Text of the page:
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Interview: City Calm Down


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Melbourne’s City Calm Down returns with Television, which sees the band taking the introspection of Echoes in Blue, and using it to reflect on the social issues of the modern human experience. Swapping melancholy for liberation, the band is igniting engagement for a conversation on everything from tactics of social activism to destructive online behaviour.

Image courtesy of City Calm Down 

Third albums can often be a test of endurance for artists, testing the malleability of their sound to experiment with new sonic realms. This is something that frontman Jack Bourke and the rest of the band recognised, though it took the band's, long-time collaborator, Burke Reid to prompt the band with the ‘You can’t do what you did on the last two records" comment to get the wheels in motion.

“We had reached a point where it felt like we were just reaching into the same bag of tricks again and again. Although we disagree on a lot of things as a band, the one thing we have always agreed on is that we must make music for ourselves first, and part of this is doing something that excites us.” 

As music alone becomes a less viable source of income, partly because of the way streaming fails to reward indie acts, a growing number of musicians have to resort to a part-time job. Being a musician is no longer the hedonistic glam that’s portrayed in the biopics of eras gone by. Finding the equilibrium between life as a musician and full-time work began to take its toll lead singer Bourke’s health. He says that "It can be physically and emotionally tiring trying to keep everything rolling along, particularly if you throw in other commitments like a romantic relationship, family, or even a good friendship or two. At some stage, something has to give”.

After transitioning into life as a full-time musician, Bourke tells us that Television reflects the “freedom I felt after I quit my job." He adds, "Removing the pressure of having to go to work on top of making a record meant I was a lot happier during the writing process and more inclined to pay attention to the world around me."

But work versus personal life isn’t the only duality that infiltrates the bands latest album. Growing up in the modern age can be especially anxiety-inducing. You can end up living two intersecting lives between your online presence and day-to-day existence. In a world where you can unlock your phone through facial recognition and military advancement has surpassed the dystopian fears of the past, technology can have a conflicting effect on people's consciousness. Bourke comments, "I might be wrong, but I sense that our generation carries a deeper level of cynicism towards new technologies than our parents. [...] Although this may lead to a more parlous political environment, it demonstrates that some people are paying attention.”

Considering the ease with which we can communicate in the 21st Century, it seems to be slightly ironic that it’s harder than ever for people to listen to one another. This is something that Bourke feels is the main obstacle when it comes to politics and social activism: “All too often, it seems people are speaking for the sake of being heard [...] and think the recent Australian federal election result really exemplified the fact that we’re not listening to each other and we don’t really care about the viewpoints of those who disagree with us."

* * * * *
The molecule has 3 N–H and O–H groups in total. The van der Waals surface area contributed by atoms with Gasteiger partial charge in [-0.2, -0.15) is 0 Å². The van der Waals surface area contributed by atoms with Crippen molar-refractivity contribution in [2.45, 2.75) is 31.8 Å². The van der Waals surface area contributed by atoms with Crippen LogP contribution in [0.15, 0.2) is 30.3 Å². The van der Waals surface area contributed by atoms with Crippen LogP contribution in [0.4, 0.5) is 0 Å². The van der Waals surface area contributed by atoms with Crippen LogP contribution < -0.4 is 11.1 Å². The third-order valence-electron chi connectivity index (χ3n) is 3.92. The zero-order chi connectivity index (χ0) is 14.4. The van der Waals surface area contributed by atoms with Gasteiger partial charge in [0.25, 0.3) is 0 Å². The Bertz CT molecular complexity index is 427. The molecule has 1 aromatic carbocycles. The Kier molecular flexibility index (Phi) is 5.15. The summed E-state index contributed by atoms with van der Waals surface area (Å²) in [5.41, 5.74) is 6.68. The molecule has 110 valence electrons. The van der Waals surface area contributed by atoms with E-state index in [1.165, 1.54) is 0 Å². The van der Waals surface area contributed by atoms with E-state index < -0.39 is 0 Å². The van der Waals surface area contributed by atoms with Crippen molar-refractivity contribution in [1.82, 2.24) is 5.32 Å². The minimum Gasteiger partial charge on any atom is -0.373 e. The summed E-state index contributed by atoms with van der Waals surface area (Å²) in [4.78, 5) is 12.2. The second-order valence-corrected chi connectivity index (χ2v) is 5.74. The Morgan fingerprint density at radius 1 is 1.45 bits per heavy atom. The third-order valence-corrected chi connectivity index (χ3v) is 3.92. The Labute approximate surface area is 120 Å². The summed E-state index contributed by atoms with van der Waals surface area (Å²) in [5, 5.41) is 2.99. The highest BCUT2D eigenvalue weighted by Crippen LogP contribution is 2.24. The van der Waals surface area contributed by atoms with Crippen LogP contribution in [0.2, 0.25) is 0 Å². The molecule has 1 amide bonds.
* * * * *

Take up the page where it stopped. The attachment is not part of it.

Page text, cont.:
An overriding sense of cynicism has resulted in the formation of ‘cancel culture’, where one wrong against the socially liberal status quo can result in becoming blacklisted by online communities. The effectivity of this form of social activism is something that permeates the band's lyrics in songs such as  ‘Flight’, which sees Bourke addressing a generation who “Watch [their] friends through their filtered lens”.

Bourke explains, “That behaviour is the focus of the song and what worries me most about the current online environment is the idea that being a keyboard warrior/instafamous is the most effective way to connect with and enrich the lives of others.“

After sharing Nick Cave’s open letter to Morrissey on Twitter, Jack expressed his discontent with this state of affairs. In reference to the ceremonial ‘cancelling’ of The Smiths frontman after making the bigoted comment that ‘we all prefer our own race’, Bourke refers to a quote by José Ortega y Gasset that "liberalism [...] announces a determination to share existence with the enemy” . This seems to be, in relation to political opponents, what modern "liberals" have forgotten about.

Bourke concludes, “Ultimately, I think that if we’re in the business of making and critiquing art, we should be interested in changing minds, as opposed to punishing those who hold different views.”  

This open-minded approach seems the overarching message of Television, which can be summarised by the lyrics of ‘Stuck (On the Eastern)’ urging us to “Face the fear and don’t pretend”. As a generation, we ought to confront our obstructions with compassion and tolerance, in order to exist in a more progressive society. 

City Calm Down will be making a pit-stop at a venue near you in autumn, so what can we expect?  Bourke tells us that “you can expect us to be well-rested and not have bags under our eyes when we’re in the UK – as a result, energy should be running high!”

City Calm Down release Television on 23rd August.

Lead image courtesy of City Calm Down 

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